A confident teacher named Bernard Gabriel rounded up the group with the intent to show them how to be brave. With rather innovative and unorthodox methods, reported on in The New Yorker, Gabriel met with success in teaching these quiet, timid souls how to act as if they were brave so they would feel brave enough to perform well.
Morland, whose career has taken her to war-torn jungles and into the dens of murderers and terrorists, was curious about what she perceived as her own lack of bravery in an age that seems fraught with anxiety. Here’s what she set out to explore:
[W]hen someone who seems apparently small and ordinary is brave, it gives us all hope. … [W]hat [the Society of Timid Souls] discovered was that being brave can be as infectious as being afraid. Moreover, as a group we can be taught to help ourselves. Together we can learn to identify our enemy, or our fear. We can rehearse being brave, a kind of training that inoculates us against the most debilitating apprehensions.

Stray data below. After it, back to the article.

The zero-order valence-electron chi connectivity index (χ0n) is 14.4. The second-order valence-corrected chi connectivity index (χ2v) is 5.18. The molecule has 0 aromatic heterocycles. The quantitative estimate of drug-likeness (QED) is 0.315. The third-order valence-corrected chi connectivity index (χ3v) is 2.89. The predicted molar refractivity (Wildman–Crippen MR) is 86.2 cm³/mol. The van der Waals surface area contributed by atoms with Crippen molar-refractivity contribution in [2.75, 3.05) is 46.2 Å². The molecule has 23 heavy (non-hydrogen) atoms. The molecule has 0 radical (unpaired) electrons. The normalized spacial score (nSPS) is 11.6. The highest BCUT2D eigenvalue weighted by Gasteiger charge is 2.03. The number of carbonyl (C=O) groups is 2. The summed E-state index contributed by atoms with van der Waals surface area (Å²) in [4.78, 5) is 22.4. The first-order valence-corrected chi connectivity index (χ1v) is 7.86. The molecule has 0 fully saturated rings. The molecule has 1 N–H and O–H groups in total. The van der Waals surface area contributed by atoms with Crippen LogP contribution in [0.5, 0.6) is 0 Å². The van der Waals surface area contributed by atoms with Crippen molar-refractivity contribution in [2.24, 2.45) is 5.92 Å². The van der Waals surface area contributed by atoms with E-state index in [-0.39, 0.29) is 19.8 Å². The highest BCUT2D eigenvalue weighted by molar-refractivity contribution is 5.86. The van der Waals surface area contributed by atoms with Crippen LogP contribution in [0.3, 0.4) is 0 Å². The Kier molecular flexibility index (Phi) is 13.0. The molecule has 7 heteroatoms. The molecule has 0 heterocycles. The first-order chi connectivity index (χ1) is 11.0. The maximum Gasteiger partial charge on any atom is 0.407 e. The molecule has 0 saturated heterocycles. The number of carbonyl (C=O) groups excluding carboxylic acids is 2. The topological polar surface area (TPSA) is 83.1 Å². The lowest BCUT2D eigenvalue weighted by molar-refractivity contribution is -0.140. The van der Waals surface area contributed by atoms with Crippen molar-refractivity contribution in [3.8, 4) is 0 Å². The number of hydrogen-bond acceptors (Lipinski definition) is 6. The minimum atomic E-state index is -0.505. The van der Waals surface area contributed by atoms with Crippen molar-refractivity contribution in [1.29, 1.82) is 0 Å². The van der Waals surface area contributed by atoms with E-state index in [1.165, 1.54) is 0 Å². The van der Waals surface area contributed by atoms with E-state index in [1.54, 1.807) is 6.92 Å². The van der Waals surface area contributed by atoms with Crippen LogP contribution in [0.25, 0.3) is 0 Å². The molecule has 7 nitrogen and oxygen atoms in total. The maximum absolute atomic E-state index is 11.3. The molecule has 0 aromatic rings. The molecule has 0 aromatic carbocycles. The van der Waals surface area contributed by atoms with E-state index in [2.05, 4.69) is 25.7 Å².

And it should be noted that Gabriel’s use of “timid souls” comes from the same speech and same passage that Brene Brown took her title (except Brown left off the reference to “timid souls”). Here’s the rest of the quotation:
who at the worst, if he fails, at least fails while daring greatly, so that his place shall never be with those cold and timid souls who neither know victory nor defeat.
What Morland discovers in story after story is not unlike what introverted lawyer and speaker Susan Cain advises: “Fake being an extrovert.” When you need to. When it matters. When you have potent creative medicine to dispense. When you not only have a story to write but a Story to share.
Another lifetime ago, I left a comfortable full-time teaching position. What I perceived as self-serving leadership and a broken system mixed with my own existential callings led me to resign from working full-time for anyone but my best self. When I try to piece together the marvelous circumstances that led to that moment and the extraordinary challenges I’ve faced head on since then, I am a little astonished, the least of which is because I, like Morland, do not perceive myself as especially brave.
But our daily actions and decisions mixed with the connections we forge with one another do build a repository for bravery.
What is it you must resist to be brave? How do you do so? Whom and what do you call upon? Offer your insight in the comments section below and share this note with a friend who might need some encouragement. Thanks for running with me,
(1) Almost all of the information from Leyla Wydler’s story comes from Press’s book Beautiful Souls.